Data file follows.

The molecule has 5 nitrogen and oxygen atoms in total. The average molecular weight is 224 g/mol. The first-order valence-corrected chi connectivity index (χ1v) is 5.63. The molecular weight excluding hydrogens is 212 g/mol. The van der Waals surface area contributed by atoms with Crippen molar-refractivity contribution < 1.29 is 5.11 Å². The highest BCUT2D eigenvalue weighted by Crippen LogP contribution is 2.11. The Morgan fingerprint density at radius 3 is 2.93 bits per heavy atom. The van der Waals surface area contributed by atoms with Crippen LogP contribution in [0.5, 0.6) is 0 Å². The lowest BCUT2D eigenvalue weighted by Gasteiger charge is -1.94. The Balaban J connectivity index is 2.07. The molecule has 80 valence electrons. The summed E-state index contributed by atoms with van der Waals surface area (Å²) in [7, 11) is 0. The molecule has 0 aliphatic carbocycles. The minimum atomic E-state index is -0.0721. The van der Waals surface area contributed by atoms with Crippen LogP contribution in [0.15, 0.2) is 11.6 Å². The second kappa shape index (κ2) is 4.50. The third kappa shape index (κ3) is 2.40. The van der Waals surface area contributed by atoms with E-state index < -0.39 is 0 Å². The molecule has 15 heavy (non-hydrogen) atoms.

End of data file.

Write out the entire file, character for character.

The molecule has 5 nitrogen and oxygen atoms in total. The average molecular weight is 224 g/mol. The first-order valence-corrected chi connectivity index (χ1v) is 5.63. The molecular weight excluding hydrogens is 212 g/mol. The van der Waals surface area contributed by atoms with Crippen molar-refractivity contribution < 1.29 is 5.11 Å². The highest BCUT2D eigenvalue weighted by Crippen LogP contribution is 2.11. The Morgan fingerprint density at radius 3 is 2.93 bits per heavy atom. The van der Waals surface area contributed by atoms with Crippen LogP contribution in [0.5, 0.6) is 0 Å². The lowest BCUT2D eigenvalue weighted by Gasteiger charge is -1.94. The Balaban J connectivity index is 2.07. The molecule has 80 valence electrons. The summed E-state index contributed by atoms with van der Waals surface area (Å²) in [7, 11) is 0. The molecule has 0 aliphatic carbocycles. The minimum atomic E-state index is -0.0721. The van der Waals surface area contributed by atoms with Crippen LogP contribution in [0.15, 0.2) is 11.6 Å². The second kappa shape index (κ2) is 4.50. The third kappa shape index (κ3) is 2.40. The van der Waals surface area contributed by atoms with E-state index < -0.39 is 0 Å². The molecule has 15 heavy (non-hydrogen) atoms.